The availability of the nearly complete genome sequence for the laboratory mouse provides a powerful platform for predicting genes and other genome features and for exploring the biological significance of genome organization [1
]. However, building a catalog of genome annotations is just the first step in the 'post-genome' biology [2
]. Deriving new insights into complex biological processes using complete genomes and related genome-scale data will require understanding how individual biological units that comprise the genome (for example, genes and other genome features) relate to one another in pathways and networks [4
]. Identifying components within networks can be achieved through genome-wide assays of an organism's proteome or transcriptome using high-throughput technologies such as microarrays; however, it is the association of experimental data with well-curated biological knowledge that provides meaningful context to the vast amount of information produced in such experiments. Ultimately, researchers seek to understand how perturbations of these networks, presumably through study of dysregulated components, contribute to disease processes.
Biochemical interactions and transformations among organic molecules are arguably the foundation and core distinguishing feature of all organic life. Most of these transformations are understood as sequential interactions among molecules. Thus, biochemical pathways, rather than individual reactions and molecules, are often the most useful 'units' of investigation for biomedical experimentalists by providing conceptual reduction of biological system complexity. Biochemical pathways in mammalian systems historically have been characterized and defined with little or no genetic information, making the present day task of connecting metabolism and genomics a challenging enterprise.
The Kyoto Encyclopedia of Genes and Genomes (KEGG) was one of the first projects that addressed the integration of small molecule biochemical reaction networks with genes, and it includes graphical representations of these reactions [5
]. KEGG pathways are based primarily on Enzyme Commission (EC) classifications of enzymes [7
]. For individual species, the known (and predicted) EC enzymes are depicted relative to KEGG reference networks for visualization of the sequential small molecule transformations that exist for a given organism.
Another resource that seeks to integrate pathway and genomic data is Reactome [8
]. Reactome is a manually curated database of human pathways, networks and processes, including metabolism, signaling pathways, cell-cell interactions, and infection response. Data in Reactome are cross-referenced to numerous external widely used genome informatics resources. The curated human pathway data in Reactome are used to infer orthologous pathways in over 20 other organisms that have complete, or nearly complete, genome sequences and comprehensive protein annotations. The non-human pathway data in Reactome are not manually curated in a systematic fashion.
Another popular platform for integration of genetic and biochemical knowledge is Pathway Tools, a software environment for curation, analysis, and visualization of integrated genomic and pathway data [4
]. The PathoLogic component of Pathway Tools predicts complete and partial metabolic pathways for an organism by comparing user-supplied genome annotations (for example, gene names, EC numbers) to a reference database (MetaCyc) of manually curated, experimentally defined metabolic pathways [11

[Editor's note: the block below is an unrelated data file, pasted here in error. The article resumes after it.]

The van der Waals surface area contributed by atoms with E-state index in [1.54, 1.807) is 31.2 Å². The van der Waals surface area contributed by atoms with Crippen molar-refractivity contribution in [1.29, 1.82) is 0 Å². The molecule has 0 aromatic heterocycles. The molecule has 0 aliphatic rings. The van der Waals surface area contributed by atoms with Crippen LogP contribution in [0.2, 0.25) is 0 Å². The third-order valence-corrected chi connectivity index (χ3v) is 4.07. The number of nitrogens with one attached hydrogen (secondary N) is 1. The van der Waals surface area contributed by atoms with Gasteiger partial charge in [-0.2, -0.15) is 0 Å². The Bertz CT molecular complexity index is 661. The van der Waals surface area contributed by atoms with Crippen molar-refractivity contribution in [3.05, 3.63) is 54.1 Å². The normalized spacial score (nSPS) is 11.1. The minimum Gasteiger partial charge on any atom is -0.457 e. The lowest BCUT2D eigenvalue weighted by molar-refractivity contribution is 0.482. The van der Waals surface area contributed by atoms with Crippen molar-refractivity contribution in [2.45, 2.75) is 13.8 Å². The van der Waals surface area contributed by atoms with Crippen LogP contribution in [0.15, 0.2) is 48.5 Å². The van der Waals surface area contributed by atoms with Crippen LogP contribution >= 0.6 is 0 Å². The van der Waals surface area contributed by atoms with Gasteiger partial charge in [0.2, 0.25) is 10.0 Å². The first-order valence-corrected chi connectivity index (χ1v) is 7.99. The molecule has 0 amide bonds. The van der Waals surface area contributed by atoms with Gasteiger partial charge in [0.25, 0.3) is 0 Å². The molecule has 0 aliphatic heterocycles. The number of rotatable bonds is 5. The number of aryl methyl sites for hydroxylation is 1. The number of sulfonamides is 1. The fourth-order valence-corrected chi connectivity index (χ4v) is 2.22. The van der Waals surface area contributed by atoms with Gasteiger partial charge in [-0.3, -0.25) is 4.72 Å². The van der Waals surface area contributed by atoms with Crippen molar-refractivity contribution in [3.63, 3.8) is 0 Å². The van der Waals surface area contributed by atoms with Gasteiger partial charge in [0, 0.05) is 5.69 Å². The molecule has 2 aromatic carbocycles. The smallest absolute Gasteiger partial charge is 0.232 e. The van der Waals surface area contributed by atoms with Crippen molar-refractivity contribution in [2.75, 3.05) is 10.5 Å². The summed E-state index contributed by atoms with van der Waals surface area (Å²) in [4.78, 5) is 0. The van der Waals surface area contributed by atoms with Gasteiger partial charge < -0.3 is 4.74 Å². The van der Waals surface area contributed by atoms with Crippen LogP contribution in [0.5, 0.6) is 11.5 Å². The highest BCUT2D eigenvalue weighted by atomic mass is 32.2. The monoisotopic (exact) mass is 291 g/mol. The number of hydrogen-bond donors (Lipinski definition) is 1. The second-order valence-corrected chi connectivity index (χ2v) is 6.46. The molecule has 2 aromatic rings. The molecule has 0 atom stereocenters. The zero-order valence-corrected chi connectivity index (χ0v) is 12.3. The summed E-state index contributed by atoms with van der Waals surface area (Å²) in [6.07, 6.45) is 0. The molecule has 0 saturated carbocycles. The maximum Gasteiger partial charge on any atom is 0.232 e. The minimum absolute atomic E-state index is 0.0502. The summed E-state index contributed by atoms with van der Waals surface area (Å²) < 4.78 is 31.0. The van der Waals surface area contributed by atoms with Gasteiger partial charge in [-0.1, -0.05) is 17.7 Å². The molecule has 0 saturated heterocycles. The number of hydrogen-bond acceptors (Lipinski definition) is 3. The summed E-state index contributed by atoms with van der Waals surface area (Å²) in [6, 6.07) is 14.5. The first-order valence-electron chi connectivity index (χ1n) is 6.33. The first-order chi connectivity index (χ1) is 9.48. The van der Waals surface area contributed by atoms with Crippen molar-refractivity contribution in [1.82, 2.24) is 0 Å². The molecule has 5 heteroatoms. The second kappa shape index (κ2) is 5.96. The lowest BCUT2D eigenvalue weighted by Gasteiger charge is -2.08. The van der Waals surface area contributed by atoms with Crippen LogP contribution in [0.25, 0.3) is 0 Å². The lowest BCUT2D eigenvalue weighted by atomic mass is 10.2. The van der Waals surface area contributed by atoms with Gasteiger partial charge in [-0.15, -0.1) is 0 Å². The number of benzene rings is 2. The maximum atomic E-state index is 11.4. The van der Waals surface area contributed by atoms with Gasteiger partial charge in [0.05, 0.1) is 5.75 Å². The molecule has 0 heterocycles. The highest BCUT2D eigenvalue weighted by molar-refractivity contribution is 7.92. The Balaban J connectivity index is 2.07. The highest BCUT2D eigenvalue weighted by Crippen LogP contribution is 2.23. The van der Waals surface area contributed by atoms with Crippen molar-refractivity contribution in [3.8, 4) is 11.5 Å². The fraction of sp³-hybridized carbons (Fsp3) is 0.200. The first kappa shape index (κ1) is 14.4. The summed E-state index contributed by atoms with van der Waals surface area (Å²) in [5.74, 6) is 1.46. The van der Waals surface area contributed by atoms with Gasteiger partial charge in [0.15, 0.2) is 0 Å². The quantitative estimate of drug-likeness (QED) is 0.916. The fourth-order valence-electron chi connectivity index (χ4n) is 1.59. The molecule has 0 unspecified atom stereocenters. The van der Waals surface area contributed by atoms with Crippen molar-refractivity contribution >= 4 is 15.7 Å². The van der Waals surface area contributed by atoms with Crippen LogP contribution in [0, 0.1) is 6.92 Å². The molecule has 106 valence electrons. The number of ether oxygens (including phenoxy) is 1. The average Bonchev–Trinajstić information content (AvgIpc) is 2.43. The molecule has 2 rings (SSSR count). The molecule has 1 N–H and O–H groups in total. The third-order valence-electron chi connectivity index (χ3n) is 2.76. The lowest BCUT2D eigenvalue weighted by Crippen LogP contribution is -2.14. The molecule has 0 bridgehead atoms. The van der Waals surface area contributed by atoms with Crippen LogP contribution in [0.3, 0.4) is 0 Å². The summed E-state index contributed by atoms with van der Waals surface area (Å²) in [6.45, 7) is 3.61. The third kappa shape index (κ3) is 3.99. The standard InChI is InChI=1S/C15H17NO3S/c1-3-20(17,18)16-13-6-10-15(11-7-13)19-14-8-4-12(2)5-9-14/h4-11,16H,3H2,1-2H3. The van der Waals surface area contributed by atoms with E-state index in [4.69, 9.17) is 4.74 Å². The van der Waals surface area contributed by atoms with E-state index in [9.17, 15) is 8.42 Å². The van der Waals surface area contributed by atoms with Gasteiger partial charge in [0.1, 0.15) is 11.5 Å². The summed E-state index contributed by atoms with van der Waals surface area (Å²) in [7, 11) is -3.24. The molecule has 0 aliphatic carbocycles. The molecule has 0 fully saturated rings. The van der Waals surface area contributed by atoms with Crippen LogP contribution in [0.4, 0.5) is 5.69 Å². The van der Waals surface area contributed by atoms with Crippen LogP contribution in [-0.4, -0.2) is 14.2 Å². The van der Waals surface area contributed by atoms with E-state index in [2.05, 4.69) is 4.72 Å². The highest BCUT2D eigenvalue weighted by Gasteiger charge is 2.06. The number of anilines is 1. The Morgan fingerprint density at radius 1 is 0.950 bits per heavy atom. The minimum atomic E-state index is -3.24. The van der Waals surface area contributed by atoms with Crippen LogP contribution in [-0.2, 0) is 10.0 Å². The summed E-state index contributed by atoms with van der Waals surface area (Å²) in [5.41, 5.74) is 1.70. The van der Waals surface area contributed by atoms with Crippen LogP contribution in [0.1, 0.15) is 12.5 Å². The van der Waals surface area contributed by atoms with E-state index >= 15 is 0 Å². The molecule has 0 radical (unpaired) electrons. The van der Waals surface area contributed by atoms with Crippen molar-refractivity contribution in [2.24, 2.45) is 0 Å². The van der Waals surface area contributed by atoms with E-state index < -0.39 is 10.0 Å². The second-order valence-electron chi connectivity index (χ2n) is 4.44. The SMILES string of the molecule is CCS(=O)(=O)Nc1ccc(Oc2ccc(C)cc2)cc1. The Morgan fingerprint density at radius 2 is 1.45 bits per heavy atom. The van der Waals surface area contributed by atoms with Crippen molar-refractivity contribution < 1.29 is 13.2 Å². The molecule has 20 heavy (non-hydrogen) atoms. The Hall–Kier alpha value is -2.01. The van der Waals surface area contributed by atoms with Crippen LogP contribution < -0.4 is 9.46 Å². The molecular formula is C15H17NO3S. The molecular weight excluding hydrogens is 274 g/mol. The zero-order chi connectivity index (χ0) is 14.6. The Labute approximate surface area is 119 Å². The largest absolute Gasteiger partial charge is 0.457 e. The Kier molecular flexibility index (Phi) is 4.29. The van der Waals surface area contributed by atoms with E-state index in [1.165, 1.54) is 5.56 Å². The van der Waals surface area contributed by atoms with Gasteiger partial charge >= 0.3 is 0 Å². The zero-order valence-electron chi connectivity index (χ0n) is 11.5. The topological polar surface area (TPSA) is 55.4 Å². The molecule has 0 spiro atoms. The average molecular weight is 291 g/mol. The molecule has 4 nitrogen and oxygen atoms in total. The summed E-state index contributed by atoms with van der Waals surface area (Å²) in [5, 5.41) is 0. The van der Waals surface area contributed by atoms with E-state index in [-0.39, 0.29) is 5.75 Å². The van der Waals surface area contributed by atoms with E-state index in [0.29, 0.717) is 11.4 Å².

]. The output of PathoLogic analysis is an organism-specific pathway genome database (PGDB) [13
] that contains predicted enzymatic reactions, compounds, enzymes, transporters, and pathways. Pathway Tools has been used to implement curated PGDBs for a number of model eukaryotic organisms, for example, budding yeast, Saccharomyces cerevisiae
Genome Database [14
]), green alga, Chlamydomonas reinhardtii
]), thale cress, Arabidopsis thaliana
]), rice, Oryza sativa
]), plants of the Solanaceae family (SolCyc [18
]), human, Homo sapiens
]) and, very recently, the bovine, Bos taurus
]), as well as for hundreds of microorganisms [21
]. All databases implemented using Pathway Tools share a common web-based user interface while also providing support for users of the software to display organism-specific details and information for genes and pathways.
Here, we describe the implementation and curation of the MouseCyc database [22
] using the Pathway Tools platform. MouseCyc now joins the existing biochemical pathway resources for major biomedically relevant model organisms, providing ease of use through implementation of the Pathway Tools web interface, and integration with other Mouse Genome Informatics (MGI) resources [23
]. MouseCyc contains information on central, intermediary, and small-molecule metabolism in the laboratory mouse and serves as a resource for analyzing the mouse genome using the functional framework of biochemical pathways. MouseCyc facilitates the use of the laboratory mouse as a model system for understanding human biology and disease processes in three ways. First, the database provides a means by which the available wealth of biological knowledge about mouse genes can be organized in the context of biochemical pathways. Second, the query and analysis tools for the database serve as a means for researchers to view and analyze genome scale experiments by overlaying these data onto global views of the curated mouse metabolome. Finally, MouseCyc supports direct comparisons of metabolic processes and pathways between mouse and human; comparisons that may be critical to understanding both the power and the biological limitations of using mouse models of human disease.